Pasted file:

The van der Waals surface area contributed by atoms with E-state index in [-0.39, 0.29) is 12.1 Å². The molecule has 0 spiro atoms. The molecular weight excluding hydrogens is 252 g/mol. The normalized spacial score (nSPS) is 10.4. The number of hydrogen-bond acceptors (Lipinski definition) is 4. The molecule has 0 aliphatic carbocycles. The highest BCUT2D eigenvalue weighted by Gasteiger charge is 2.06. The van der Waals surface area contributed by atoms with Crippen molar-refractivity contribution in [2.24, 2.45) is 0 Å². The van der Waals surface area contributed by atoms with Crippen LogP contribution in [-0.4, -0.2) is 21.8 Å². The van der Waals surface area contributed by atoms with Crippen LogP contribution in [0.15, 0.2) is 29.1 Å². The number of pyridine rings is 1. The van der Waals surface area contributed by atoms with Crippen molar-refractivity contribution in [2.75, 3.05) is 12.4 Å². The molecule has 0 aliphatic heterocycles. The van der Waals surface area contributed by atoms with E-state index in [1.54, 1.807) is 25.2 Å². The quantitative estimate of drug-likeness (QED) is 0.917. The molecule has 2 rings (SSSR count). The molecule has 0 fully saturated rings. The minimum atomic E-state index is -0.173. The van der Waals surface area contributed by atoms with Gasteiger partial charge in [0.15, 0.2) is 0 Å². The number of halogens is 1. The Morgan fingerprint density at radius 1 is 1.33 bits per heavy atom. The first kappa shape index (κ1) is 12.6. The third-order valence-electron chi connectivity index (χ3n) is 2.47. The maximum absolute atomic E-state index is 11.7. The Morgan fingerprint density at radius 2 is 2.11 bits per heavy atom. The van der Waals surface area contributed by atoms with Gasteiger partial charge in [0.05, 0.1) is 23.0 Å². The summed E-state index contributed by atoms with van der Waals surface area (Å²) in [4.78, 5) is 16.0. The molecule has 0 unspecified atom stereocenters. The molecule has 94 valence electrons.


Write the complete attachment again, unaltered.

The van der Waals surface area contributed by atoms with E-state index in [-0.39, 0.29) is 12.1 Å². The molecule has 0 spiro atoms. The molecular weight excluding hydrogens is 252 g/mol. The normalized spacial score (nSPS) is 10.4. The number of hydrogen-bond acceptors (Lipinski definition) is 4. The molecule has 0 aliphatic carbocycles. The highest BCUT2D eigenvalue weighted by Gasteiger charge is 2.06. The van der Waals surface area contributed by atoms with Crippen molar-refractivity contribution in [2.24, 2.45) is 0 Å². The van der Waals surface area contributed by atoms with Crippen LogP contribution in [-0.4, -0.2) is 21.8 Å². The van der Waals surface area contributed by atoms with Crippen LogP contribution in [0.15, 0.2) is 29.1 Å². The number of pyridine rings is 1. The van der Waals surface area contributed by atoms with Crippen molar-refractivity contribution in [2.75, 3.05) is 12.4 Å². The molecule has 0 aliphatic heterocycles. The van der Waals surface area contributed by atoms with E-state index in [1.54, 1.807) is 25.2 Å². The quantitative estimate of drug-likeness (QED) is 0.917. The molecule has 2 rings (SSSR count). The molecule has 0 fully saturated rings. The minimum atomic E-state index is -0.173. The van der Waals surface area contributed by atoms with Gasteiger partial charge in [0.15, 0.2) is 0 Å². The number of halogens is 1. The Morgan fingerprint density at radius 1 is 1.33 bits per heavy atom. The first kappa shape index (κ1) is 12.6. The third-order valence-electron chi connectivity index (χ3n) is 2.47. The maximum absolute atomic E-state index is 11.7. The Morgan fingerprint density at radius 2 is 2.11 bits per heavy atom. The van der Waals surface area contributed by atoms with Gasteiger partial charge in [0.05, 0.1) is 23.0 Å². The summed E-state index contributed by atoms with van der Waals surface area (Å²) in [4.78, 5) is 16.0. The molecule has 0 unspecified atom stereocenters. The molecule has 94 valence electrons.